2. I think it's time for Fadden's family to have 'the talk' with him.

  3. Is it not possible that revealing compromised provincial ministers could cause problems for the federal government's political agenda? Say the "compromisor" is an ally. A politically sensitive ally.

    I think it's easy to see this kerfuffle as Fadden attempting to get around political resistance to dealing with what he believes is a real problem.

    • Municipal politicians being under 'foreign influence'??

      About what? Potholes?

      Provincial ones don't know any 'secrets' either….these are more 'housekeeping' levels of govt.

  4. As to Fadden's remarks, clearly he was out of line. Either the situation is not serious/established enough to warrant notifying the respective governments (in which case he shouldn't be airing it to the public either) or it's too sensitive to risk notifying the respective governments – e.g. a sting op is running – in which case he definitely shouldn't be airing it to the public.

    Either way, this was clearly an unclever cluster.

    But as to this: "At the time, I found it maddeningly difficult to guess what exactly Fadden was on about….In what stories did he detect an inclination on the part of journalists to turn accused terrorists into heroes?"
    Isn't that fairly obvious? Try this as just one example that popped up after a 10 second search just on Macleans.
    Tell-tale quote: "Exactly when he will arrive, or where he is going, has yet to be decided, but one thing is clear: despite his tender age, his celebrity supporters, and questionable evidence, the Americans still consider Omar Khadr a murderer."

    • Journalists have not turned Omar Khadr into a hero. Even if they only report the known facts of the case, they show him to be what he is, a victim first of his parents and their associates, second, of US authorities while the Canadian government appeared unable and/or unwilling to take any action. The only people who may make him into a hero are those who may use the story to inspire would-be young jihadists. It's not the journalists who reported the facts who are responsible for that but those who chose to handle the case in the way they did, contrary to principles of law and common sense.

      • I beg to differ Diana, did you not just read the slant on this story? And this is tame to that slant CBC has been slinging on it. Only someone with an opinion supporting the "journalist's" cannot or choose not to see the truth. And yes, there is definitely opinion involved in these news items.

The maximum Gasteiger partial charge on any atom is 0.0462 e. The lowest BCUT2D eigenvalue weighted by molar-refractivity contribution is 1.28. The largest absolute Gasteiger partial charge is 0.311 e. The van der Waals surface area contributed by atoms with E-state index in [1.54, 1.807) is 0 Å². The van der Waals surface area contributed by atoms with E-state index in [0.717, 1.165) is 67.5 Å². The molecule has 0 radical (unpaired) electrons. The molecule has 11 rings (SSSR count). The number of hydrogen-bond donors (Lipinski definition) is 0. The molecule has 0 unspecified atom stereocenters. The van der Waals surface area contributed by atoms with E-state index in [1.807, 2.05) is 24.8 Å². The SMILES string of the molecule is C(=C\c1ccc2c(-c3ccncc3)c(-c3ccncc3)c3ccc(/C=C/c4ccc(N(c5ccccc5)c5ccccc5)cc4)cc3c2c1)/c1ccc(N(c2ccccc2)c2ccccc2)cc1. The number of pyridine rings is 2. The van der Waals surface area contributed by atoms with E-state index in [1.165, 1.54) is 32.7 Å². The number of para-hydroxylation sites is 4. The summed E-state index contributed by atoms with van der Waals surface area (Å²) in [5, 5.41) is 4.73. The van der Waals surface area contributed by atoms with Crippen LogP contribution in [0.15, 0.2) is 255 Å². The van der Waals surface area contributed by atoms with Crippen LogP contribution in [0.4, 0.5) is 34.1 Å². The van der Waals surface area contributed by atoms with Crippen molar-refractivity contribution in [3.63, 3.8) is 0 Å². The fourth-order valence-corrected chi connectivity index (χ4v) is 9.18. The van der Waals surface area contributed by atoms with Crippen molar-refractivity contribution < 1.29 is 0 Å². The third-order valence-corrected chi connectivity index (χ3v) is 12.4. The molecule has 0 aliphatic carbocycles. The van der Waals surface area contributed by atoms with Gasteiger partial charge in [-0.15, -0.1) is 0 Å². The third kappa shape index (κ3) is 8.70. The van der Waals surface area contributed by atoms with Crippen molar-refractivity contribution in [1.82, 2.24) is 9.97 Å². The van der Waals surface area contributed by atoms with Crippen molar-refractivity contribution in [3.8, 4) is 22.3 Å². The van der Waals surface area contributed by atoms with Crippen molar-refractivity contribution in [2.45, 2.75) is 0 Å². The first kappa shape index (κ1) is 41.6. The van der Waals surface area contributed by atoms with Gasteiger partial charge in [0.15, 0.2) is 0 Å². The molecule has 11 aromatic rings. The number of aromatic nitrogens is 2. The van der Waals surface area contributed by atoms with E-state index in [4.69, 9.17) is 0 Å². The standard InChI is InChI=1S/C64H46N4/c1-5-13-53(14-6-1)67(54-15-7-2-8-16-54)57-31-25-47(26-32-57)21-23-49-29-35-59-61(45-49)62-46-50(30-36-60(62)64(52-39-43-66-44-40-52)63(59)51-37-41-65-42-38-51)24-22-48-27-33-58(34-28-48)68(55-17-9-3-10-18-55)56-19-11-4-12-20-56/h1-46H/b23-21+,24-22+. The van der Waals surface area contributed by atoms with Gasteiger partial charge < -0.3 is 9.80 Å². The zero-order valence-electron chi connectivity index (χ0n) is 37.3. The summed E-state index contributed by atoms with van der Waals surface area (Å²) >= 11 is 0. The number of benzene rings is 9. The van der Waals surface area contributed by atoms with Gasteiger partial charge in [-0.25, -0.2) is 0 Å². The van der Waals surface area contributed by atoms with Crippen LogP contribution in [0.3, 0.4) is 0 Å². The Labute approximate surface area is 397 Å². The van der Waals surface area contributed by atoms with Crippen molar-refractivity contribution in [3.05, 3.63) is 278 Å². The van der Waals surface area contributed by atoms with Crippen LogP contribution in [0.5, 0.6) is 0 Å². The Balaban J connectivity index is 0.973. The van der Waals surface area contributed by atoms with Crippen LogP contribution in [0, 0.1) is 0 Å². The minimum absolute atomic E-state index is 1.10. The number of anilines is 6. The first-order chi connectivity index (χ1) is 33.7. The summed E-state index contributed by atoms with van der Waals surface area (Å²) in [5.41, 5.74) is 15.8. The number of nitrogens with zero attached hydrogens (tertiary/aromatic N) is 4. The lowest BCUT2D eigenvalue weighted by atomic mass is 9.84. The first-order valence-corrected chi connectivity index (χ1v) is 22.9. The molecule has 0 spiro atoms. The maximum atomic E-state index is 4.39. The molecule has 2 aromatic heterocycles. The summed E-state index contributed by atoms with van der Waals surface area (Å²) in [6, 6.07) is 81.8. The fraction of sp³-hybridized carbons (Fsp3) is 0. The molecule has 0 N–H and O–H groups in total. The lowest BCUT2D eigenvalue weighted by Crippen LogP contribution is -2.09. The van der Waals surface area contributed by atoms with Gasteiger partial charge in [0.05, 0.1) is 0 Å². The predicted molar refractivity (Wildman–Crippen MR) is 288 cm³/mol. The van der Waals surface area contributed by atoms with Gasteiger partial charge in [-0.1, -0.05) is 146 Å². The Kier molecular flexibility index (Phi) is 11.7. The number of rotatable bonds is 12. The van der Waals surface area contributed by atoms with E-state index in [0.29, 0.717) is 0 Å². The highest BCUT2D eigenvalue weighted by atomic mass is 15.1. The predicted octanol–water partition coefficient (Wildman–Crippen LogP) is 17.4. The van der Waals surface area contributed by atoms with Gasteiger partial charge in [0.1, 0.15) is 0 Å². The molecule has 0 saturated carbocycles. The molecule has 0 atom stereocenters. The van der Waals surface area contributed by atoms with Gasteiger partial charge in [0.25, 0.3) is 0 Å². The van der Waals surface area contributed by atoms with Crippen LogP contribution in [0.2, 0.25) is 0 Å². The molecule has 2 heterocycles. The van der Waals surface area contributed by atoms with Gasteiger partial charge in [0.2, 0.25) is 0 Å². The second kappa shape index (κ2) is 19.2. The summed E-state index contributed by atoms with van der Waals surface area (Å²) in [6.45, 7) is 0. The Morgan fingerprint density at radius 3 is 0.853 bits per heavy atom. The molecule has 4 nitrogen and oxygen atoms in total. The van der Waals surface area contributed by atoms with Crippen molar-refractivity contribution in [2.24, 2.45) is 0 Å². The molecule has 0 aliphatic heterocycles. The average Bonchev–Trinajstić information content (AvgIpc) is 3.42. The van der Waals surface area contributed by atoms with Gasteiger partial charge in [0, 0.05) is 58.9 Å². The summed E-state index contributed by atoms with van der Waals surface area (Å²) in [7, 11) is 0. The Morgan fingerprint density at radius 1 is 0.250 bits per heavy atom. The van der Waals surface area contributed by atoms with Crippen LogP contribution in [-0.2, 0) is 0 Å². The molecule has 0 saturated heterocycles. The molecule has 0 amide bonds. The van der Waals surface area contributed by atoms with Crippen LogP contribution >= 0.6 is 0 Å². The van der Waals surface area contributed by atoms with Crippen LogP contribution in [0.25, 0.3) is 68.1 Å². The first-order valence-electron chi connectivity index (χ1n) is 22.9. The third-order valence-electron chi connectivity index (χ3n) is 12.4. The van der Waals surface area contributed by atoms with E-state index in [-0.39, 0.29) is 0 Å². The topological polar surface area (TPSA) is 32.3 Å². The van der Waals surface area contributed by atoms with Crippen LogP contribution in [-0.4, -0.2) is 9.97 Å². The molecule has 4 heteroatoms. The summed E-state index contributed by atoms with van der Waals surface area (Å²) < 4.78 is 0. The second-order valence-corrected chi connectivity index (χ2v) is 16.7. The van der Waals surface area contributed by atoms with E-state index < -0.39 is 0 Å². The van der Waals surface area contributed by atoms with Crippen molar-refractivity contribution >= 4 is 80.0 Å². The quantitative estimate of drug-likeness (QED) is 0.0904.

5. Gordon Campbell is fuming, Soudas says he has no idea what's going on. Not the finest day CSIS has ever had.

  6. > “Our elites tend to ignore it altogether,” he said of national security. He faulted “opinion leaders” for portraying attempts to fight against terrorism as “an overreaction or an assault on liberty.” And he said those “accused of terrorist offences [are] often portrayed in media as quasi-folk heroes.” … At the time, I found it maddeningly difficult to guess what exactly Fadden was on about.

    The reason it's maddeningly difficult to understand is that each of those statements is, at best, a strawman argument or, at worst, an outright fiction.


  7. Does this mean that elected officials who have been on sponsored junkets to Israel and considered to be "under at least the general influence" of that country are being investigated too?

    • I think those "junkets" are a bit different. For one, they're funded and staffed by Canadians rather than foreign governments. Secondly, they're all publicly disclosed by MPs and, in most cases, photographed and reported upon.

  8. Fadden is a former National Security to the Prime Minister and he has an exceptional record as a public servant. We are lucky to have a Dierector of CSIS who is prepared to shed a little light on the challanges CSIS has. A public debate on what CSIS does and why we will be the only country at the G20 meeting with out a foreign intelligence service is worth Canadians questioning.

    • And how did dropping a bombshell and then retracting, it further that discussion? Seems to have totally distracted from it.

    • do you work for them?

    • "We are lucky to have a Dierector of CSIS who is prepared to shed a little light on the challanges CSIS has"